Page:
If you believe you or someone you love may be struggling with a substance abuse issue that could be impacting their health, call our addiction hotline today at to discuss your options and reclaim your life.

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What Other Information Should I Know

If you are taking prescription ibuprofen, do not let anyone else take your medication. Ask your pharmacist any questions you have about refilling your prescription.

It is important for you to keep a written list of all of the prescription and nonprescription medicines you are taking, as well as any products such as vitamins, minerals, or other dietary supplements. You should bring this list with you each time you visit a doctor or if you are admitted to a hospital. It is also important information to carry with you in case of emergencies.

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How Should This Medicine Be Used

Prescription ibuprofen comes as a tablet to take by mouth. It is usually taken three or four times a day for arthritis or every 4 to 6 hours as needed for pain. Nonprescription ibuprofen comes as a tablet, chewable tablet, suspension , and drops . Adults and children older than 12 years of age may usually take nonprescription ibuprofen every 4 to 6 hours as needed for pain or fever. Children and infants may usually be given nonprescription ibuprofen every 6 to 8 hours as needed for pain or fever, but should not be given more than 4 doses in 24 hours. Ibuprofen may be taken with food or milk to prevent stomach upset. If you are taking ibuprofen on a regular basis, you should take it at the same time every day. Follow the directions on the package or prescription label carefully, and ask your doctor or pharmacist to explain any part you do not understand. Take ibuprofen exactly as directed. Do not take more or less of it or take it more often than directed by the package label or prescribed by your doctor.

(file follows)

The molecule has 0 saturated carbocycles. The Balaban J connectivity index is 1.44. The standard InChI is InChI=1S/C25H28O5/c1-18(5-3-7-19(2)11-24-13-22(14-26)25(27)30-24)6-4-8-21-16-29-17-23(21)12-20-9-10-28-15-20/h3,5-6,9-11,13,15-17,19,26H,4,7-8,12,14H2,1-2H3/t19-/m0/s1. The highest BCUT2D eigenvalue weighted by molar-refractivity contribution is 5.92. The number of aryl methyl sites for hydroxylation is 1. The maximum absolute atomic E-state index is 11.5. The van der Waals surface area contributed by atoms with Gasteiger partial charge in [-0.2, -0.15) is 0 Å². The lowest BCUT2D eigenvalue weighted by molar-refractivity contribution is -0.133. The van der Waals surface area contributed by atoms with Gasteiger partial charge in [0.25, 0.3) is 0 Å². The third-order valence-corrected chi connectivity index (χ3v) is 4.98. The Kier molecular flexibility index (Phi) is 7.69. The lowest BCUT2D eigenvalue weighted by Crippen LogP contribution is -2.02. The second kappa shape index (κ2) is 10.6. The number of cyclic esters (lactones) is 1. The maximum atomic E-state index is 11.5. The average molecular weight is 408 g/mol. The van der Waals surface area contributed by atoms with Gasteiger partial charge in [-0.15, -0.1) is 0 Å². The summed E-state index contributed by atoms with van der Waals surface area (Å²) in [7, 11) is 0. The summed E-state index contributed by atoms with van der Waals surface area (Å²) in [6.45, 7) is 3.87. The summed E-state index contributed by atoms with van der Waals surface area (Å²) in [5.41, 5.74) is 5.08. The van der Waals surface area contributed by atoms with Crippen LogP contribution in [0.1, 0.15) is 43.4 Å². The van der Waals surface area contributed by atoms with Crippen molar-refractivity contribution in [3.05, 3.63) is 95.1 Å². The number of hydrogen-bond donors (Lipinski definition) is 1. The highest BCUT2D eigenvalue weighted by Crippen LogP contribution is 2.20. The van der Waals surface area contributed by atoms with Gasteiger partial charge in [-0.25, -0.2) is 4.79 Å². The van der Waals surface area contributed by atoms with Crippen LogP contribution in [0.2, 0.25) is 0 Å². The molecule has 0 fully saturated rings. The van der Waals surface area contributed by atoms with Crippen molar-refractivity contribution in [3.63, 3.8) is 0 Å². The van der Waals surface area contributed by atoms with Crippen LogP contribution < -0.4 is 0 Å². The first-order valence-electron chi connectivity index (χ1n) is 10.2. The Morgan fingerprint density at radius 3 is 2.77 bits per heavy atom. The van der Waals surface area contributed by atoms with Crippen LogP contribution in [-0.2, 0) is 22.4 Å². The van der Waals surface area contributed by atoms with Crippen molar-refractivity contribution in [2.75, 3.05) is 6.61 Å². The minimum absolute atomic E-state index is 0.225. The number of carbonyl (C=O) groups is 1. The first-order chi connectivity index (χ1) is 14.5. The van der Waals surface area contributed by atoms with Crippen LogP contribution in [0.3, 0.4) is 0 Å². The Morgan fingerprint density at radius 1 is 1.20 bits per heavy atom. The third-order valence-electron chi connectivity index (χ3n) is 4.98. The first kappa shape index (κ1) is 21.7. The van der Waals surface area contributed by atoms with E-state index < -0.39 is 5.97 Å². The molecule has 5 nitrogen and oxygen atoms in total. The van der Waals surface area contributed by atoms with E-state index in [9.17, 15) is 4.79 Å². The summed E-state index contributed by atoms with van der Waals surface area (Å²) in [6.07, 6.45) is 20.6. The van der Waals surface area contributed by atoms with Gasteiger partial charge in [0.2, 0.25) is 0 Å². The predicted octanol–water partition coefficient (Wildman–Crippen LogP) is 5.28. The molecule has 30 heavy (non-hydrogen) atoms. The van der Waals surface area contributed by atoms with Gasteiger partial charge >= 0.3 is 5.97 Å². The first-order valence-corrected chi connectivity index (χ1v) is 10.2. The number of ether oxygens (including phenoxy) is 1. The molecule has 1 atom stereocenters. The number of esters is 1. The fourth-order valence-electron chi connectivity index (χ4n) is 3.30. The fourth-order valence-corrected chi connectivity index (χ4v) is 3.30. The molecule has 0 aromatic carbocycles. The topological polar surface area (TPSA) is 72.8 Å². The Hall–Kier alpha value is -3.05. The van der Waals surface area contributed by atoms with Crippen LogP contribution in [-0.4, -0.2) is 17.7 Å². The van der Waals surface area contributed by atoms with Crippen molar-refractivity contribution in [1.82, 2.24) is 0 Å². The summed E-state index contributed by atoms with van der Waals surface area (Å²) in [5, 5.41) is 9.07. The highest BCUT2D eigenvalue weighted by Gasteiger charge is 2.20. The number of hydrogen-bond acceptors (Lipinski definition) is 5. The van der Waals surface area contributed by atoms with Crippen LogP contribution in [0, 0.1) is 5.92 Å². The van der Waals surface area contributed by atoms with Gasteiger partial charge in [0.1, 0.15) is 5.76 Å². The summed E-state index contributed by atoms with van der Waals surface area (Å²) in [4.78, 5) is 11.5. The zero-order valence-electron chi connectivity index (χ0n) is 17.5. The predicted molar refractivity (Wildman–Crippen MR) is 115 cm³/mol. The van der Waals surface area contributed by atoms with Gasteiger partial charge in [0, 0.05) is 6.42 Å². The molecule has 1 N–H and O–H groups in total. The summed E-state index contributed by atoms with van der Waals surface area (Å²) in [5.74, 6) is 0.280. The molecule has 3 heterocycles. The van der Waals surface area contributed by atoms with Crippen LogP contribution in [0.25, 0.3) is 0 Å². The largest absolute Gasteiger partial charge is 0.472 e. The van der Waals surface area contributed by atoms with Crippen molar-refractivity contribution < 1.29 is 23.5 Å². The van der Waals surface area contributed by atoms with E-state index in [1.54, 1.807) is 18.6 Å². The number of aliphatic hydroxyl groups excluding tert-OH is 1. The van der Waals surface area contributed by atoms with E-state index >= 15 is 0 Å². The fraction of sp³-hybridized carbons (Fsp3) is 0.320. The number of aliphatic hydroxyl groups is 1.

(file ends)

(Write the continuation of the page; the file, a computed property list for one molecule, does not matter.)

Ibuprofen comes alone and in combination with other medications. Some of these combination products are available by prescription only, and some of these combination products are available without a prescription and are used to treat cough and cold symptoms and other conditions. If your doctor has prescribed a medication that contains ibuprofen, you should be careful not to take any nonprescription medications that also contain ibuprofen.

What Do I Do If I Miss A Dose

  • If you take this drug on a regular basis, take a missed dose as soon as you think about it.
  • If it is close to the time for your next dose, skip the missed dose and go back to your normal time.
  • Do not take 2 doses at the same time or extra doses.
  • Many times this drug is taken on an as needed basis. Do not take more often than told by the doctor.

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How The Opioid Crisis Is Hitting Cardiology

The opioid epidemic in America continues to be a national crisis. In2017, a persons likelihood of dying from an opioid overdose exceeded the riskof dying in a motor vehicle crash for the first time in history. The NationalInstitute on Drug Abuse reports that more than 130 people die every day fromoverdose. In states with the highest death rates from drug overdoses, thenumber of deaths from drug overdose were five times higher than the number ofalcohol-related deaths and approximately three-times higher than suicide rates.

As high as twenty percent of people taking prescription painmedication will develop an addiction and 45 percent of heroin users startedwith a prescription opioid addiction. All sectors of the healthcare system arefeeling the effects of the opioid crisis, with more recent attention beingdrawn to cardiology.